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By Jeff Stagl, Managing EditorThe man who’s guided Port Authority Trans-Hudson Corp. (PATH) the past four-plus years is preparing to enter the next phase of his life. General Manager and Director of Rail Transit Michael Marino plans to retire in January and spend more time with his family.Marino, 70, can reflect on his contributions and accomplishments at PATH after he departs. For one, he’s managing and advancing the agency’s 10-year, $2.4 billion capital plan that’s part of owner Port Authority of New York and New Jersey’s (PANYNJ) $32.2 billion, 2017-2026 capital program. The plan includes funds for the installation of both positive train control (PTC) and communications-based train control (CBTC).Marino also has helped guide the Harrison Station redevelopment project, advanced numerous upgrades and state-of-good-repair projects, and directed system-wide clean up and restoration efforts after Superstorm Sandy struck the East Coast in 2012.Launched in 1908, PATH serves points in northern New Jersey and lower and midtown Manhattan in New York City. Marino joined PANYNJ in 2008 as senior project manager on the railroad’s capital program logistics review group. At the time, he was assistant vice president of rail transit for AECOM, where he led such projects as the Trans-Hudson Express Tunnel and Moynihan Station redevelopment.In 2011, PANYNJ installed Marino as PATH’s superintendent-way and structures division, then in 2015 appointed him director of rail transit. In between, he served stints as deputy director and acting director of PATH’s rail system. Marino became GM and director in March 2014.He oversees all of PATH’s core functions, including rail operations, safety, security and administration. Marino has exemplified expertise, experience and leadership — much of it culled from more than 30 years of taking on challenging responsibilities at Amtrak and New York’s Metropolitan Transportation Authority (MTA) — while leading PATH, PANYNJ officials say.Now, he’s primed for fewer responsibilities and more free time after what grew into a long and rewarding railroad career.“It’s hard to give it up. But I think it’s time to turn it over to younger people who have better ideas than me,” Marino jokes.
That rail career got started following military service. After graduating from City University of New York-Brooklyn College with a degree in business management and marketing in 1968, Marino joined the U.S. Navy. He served until 1972, then completed a stint in the Naval reserves. His military service included various commands around the world — most prominently a North Atlantic tour and two Mediterranean cruises on the USS John F. Kennedy aircraft carrier during Middle East conflicts.Marino then joined the rail industry in 1976 by becoming a trackman at Amtrak, which he served for more than 20 years. He eventually took 40 of 60 training courses offered by the railroad.“So I went from trackman to track supervisor to manager, then to working on Penn Station, some C&S projects and other things,” says Marino.He worked his way up to superintendent of terminal services and became responsible for key elements of Northeast Corridor improvements from Trenton, New Jersey, to New Haven, Connecticut. Marino left Amtrak in 2000 and joined the MTA.There, he worked on the East Side Access Project — an extension of MTA Long Island Rail Road service to Manhattan’s east side — as director of force account construction. Marino also was involved in the early planning stages of Moynihan Station’s $1.6 billion redevelopment from a former post office into a train hall. He became AVP at AECOM in 2006 and later was recruited to join PATH because of his rail expertise and involvement in the Moynihan Station project.Job No. 1 at PATH: helping the agency boost capital investments to upgrade aging signals, stations and other rail infrastructure that was being strained by increasing ridership. Last year, the agency logged 82.8 million passenger trips — 4.3 million more than were registered in 2016 and the first time ridership exceeded 80 million trips since the port authority assumed control of the railroad in 1962. The gain in part was driven by a rise in residential development near PATH stations and an influx of new riders.Marino also focused on safety and improving on-time performance (OTP). By working to modernize infrastructure and rolling stock, he helped drive OTP to record-setting levels, maintaining performance above 98 percent.His guidance was key in developing a new station, as well. PATH plans to replace the 80-year-old Harrison Station with a $256 million reconstructed facility featuring modern elevators and escalators, and extended platforms to accommodate 10-car trains.“It will be first new station construction on port authority property since the structure was built in 1918,” says Marino.The multi-phased project’s first portion — a head house on the Newark-bound side of the Newark-Journal Square stretch — is nearly completed. PATH plans to hold a ceremony in mid-October to open and dedicate the head house. The railroad expects to complete other elements of the project over the next four years.Marino also played a major role in helping PATH recover from Hurricane Sandy. The 2012 storm severely flooded tunnels and other rail infrastructure with corrosive salt water.“We took a big hit. It did $1.3 billion worth of damage to system,” says Marino. “It’s essentially like building a new system.”PATH has completed some signal work, but needs to perform rail, signal wiring and third-rail power repairs and upgrades. The work will be performed during service outages over a series of weekends. In addition, tunnel repairs will be performed periodically through 2019 and 2020.Since there are a lot of regulations associated with the recovery efforts — which in part will be funded by federal dollars — the agency is working with the Federal Transit Administration and Federal Railroad Administration (FRA).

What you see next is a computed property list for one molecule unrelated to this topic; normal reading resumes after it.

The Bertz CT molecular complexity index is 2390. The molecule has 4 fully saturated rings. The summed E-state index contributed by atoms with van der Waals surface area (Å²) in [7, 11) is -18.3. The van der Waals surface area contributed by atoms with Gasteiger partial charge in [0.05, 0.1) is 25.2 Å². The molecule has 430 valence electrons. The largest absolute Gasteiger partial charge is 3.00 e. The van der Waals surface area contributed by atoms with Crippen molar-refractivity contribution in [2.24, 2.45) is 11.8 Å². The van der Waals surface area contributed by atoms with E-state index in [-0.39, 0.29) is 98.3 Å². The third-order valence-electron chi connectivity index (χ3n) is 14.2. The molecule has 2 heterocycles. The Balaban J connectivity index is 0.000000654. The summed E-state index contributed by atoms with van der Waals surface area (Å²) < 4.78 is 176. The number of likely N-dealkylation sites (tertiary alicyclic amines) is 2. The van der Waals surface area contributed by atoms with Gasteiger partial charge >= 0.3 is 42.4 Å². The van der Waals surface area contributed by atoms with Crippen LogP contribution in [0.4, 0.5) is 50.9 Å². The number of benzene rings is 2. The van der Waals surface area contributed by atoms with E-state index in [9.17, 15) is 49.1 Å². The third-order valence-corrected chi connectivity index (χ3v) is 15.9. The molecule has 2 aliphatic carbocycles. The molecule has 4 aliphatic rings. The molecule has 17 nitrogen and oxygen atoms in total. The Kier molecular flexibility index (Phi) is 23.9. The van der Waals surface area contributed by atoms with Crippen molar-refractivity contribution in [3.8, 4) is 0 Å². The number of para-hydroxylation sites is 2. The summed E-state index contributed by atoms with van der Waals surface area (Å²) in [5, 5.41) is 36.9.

PATH also is working with the FRA on PTC implementation, an effort that will cost about $759 million. The FRA is monitoring the railroad’s PTC testing program, which involves operating non-revenue service trains on weekends.PATH is pursuing two train-control systems: an automatic train control (ATC) system for PTC provided by Siemens, and a CBTC system supplied by Siemens and Ansaldo STS.Although there’s no federal regulation for ATC, PATH is rolling CBTC and PTC into one to “make our system safer,” Marino says. CBTC work is about 80 percent finished and slated for completion by 2021.Since PATH is a 24/7 operation operating 1,200 trains per day, it’s been a challenge finding track time to perform PTC work, says Marino.“It’s a big jigsaw puzzle you have to work out,” he says.Nevertheless, PATH expects to have PTC in place by year’s end. At that time, Marino will be ready to cap what he characterizes as “an interesting and exciting career.” It’s high time to devote more time to his six grandchildren, he says.“I want to do things I didn’t do with my own kids because I worked nights and weekends for many years,” Marino says.